What the next UK Government can do for mental health

A picture of Sue Leary, director of Mind Cymru, the Mental Health Charity in Wales.

Sue O’Leary argues the upcoming General Election represents an opportunity for a different approach to mental health.

While the mental health system and many of the factors that protect our emotional and mental well-being are devolved to Welsh government, there is still action the UK government can take to improve the support available and the mental health of our communities in Wales. 

We’ve been concerned about the lack of prominence mental health has had in the election campaign so far, considering the key decisions the next UK government could take to improve the lives of so many. 

This is why at Mind Cymru we have launched our priorities for the incoming UK Government. 

These are priorities based on the stories and insight we have gathered from people with lived experience over many years across Wales and England. 

The scale of the problem

The last few years have been a challenge for many of us. The pandemic led to a wide range of emotions, some of which faded as restrictions were lifted and others which have been harder to overcome. 

This was closely followed by a cost-of-living crisis which placed significant financial strains on individuals, families, and whole communities up and down Wales. When we recently asked the public what they thought was driving the rising number of people with mental health problems, they overwhelmingly said the cost-of-living crisis.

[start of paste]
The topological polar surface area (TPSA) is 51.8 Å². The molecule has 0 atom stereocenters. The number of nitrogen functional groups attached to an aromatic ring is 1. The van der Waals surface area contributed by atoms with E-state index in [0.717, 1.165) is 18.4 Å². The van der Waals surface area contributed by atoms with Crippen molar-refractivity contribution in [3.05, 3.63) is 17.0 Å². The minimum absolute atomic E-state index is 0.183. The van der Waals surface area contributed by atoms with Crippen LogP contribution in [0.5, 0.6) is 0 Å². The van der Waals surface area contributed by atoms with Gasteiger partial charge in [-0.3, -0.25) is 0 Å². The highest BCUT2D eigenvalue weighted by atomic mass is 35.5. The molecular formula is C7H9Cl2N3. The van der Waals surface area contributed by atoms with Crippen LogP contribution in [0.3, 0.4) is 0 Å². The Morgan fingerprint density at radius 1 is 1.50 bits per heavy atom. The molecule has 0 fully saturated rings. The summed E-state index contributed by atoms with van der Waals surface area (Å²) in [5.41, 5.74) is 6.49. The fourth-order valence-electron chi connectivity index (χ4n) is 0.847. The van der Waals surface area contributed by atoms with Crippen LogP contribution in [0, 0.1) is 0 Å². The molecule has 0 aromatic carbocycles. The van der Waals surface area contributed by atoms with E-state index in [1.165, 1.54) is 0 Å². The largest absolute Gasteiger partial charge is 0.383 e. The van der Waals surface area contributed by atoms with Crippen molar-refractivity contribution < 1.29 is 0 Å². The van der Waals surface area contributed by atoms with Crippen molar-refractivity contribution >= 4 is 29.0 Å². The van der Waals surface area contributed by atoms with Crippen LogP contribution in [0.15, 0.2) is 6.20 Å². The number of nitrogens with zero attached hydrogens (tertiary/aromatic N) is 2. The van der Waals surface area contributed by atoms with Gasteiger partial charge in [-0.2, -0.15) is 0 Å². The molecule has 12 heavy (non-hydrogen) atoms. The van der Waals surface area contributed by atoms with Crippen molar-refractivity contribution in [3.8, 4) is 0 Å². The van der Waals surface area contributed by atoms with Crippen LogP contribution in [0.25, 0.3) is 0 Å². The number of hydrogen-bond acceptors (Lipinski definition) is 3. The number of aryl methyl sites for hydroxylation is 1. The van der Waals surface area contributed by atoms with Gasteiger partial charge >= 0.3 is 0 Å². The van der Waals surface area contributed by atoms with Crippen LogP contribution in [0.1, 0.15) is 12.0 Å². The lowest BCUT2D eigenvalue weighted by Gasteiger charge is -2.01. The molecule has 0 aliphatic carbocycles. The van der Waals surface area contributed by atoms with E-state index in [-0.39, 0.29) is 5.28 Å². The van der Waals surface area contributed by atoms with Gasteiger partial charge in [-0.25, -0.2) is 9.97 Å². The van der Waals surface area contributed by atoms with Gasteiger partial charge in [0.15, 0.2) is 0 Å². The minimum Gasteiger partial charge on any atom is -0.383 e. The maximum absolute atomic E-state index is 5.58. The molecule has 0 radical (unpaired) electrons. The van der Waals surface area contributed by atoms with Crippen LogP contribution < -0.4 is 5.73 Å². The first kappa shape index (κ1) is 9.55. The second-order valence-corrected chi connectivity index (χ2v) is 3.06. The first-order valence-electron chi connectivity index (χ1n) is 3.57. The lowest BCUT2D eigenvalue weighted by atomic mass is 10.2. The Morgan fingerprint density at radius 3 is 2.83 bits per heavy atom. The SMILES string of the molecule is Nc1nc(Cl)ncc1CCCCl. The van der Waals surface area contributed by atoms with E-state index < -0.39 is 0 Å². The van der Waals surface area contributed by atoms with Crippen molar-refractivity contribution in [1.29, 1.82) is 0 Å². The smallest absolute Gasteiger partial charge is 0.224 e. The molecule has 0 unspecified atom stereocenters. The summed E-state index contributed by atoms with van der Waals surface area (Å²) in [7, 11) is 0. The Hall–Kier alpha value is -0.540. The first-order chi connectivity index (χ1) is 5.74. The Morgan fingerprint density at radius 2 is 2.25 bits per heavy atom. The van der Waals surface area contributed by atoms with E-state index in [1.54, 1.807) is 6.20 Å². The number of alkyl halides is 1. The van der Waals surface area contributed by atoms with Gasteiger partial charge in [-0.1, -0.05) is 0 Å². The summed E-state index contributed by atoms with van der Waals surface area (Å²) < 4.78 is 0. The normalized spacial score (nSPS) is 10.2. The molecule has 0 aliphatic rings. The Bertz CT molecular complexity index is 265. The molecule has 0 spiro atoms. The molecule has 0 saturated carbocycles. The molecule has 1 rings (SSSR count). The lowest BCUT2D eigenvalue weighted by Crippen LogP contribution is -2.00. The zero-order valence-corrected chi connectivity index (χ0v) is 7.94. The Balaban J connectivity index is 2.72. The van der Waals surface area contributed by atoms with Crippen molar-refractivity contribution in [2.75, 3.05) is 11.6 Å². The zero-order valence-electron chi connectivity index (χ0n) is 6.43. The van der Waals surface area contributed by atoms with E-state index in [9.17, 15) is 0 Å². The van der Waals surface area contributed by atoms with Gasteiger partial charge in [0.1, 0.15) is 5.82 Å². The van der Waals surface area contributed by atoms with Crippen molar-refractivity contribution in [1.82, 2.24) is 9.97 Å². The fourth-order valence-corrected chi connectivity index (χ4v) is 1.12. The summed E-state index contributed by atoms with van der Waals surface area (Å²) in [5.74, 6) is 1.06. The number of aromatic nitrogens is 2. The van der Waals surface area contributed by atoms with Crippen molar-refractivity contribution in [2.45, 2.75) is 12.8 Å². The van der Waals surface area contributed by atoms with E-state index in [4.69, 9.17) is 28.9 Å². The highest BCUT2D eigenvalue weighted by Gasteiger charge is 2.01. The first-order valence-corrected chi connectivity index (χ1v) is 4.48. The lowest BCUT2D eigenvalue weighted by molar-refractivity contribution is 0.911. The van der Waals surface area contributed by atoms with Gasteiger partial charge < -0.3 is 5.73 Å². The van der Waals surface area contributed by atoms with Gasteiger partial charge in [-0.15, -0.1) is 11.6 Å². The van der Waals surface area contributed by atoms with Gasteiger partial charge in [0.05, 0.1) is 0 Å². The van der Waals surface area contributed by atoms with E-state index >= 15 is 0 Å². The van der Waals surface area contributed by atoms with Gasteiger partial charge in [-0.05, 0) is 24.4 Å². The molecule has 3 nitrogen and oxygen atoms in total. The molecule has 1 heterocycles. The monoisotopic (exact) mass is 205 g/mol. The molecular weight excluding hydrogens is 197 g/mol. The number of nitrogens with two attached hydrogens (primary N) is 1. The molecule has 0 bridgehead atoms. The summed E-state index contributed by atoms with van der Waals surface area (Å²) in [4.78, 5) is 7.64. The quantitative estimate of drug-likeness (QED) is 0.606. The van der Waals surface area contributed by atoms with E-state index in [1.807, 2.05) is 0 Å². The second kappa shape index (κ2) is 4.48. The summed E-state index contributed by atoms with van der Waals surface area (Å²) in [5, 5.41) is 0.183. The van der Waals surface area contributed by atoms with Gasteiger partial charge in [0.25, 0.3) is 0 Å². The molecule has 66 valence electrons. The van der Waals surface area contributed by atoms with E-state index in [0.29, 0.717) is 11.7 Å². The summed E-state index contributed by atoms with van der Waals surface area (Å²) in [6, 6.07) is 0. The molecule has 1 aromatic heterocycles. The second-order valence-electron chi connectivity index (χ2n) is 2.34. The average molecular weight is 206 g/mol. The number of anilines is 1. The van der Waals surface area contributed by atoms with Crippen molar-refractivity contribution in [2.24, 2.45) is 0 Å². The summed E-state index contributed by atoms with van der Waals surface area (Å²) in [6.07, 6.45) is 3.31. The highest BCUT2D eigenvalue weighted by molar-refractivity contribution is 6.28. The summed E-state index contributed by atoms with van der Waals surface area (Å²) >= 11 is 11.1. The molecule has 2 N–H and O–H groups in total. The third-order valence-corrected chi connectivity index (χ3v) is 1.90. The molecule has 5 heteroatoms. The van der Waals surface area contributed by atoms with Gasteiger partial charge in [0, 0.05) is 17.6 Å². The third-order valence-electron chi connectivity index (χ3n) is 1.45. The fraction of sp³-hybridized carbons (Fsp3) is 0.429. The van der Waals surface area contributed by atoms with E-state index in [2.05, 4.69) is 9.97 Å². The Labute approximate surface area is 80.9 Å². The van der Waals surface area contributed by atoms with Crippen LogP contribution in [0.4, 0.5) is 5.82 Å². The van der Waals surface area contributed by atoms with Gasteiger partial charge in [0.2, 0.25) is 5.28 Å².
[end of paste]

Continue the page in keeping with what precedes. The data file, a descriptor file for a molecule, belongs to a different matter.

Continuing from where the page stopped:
We have seen poverty growing and we know those of us with mental health problems are more likely to struggle financially, and that those struggling financially are more likely to experience poor mental health. 

The resulting increase in people seeking help for their mental health is therefore not a surprise.

With frontline support in the voluntary sector and the NHS coming under increasing pressure, governments must tackle the mental health crisis through everything available to them. From healthcare to benefits, this is an issue intrinsically linked to the way we live our lives.

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We know this is a lot to take in but I do believe that together we can campaign for and secure changes that will make a significant difference to so many of us. 

We need swift action from UK Government 

So, what do we feel these changes should be and why?

Any incoming UK government needs to address three issues to contribute to improving the mental health of the population in Wales:

  • Reform the outdated Mental Health Act  
  • Make benefits assessments work for people with mental health problems
  • Support people with mental health problems to thrive at work

Reforming the Mental Health Act

Whilst mental health is devolved, the Mental Health Act remains a piece of England and Wales legislation. We welcome the recent Bill brought forward by James Evans MS to introduce some of the reforms outlined in the review of the Act into Welsh law, but more could be achieved. 

There has been a broad recognition and commitment to the need to reform. It is long overdue – the process for updating this legislation began six years ago. 

Chief among the problems with the Act right now are that people don’t have enough say in their treatment. There are shocking disparities in the way the legislation is applied – if you’re Black, you’re three times more likely to be detained under the Act and eight times more likely to be subject to community treatment orders.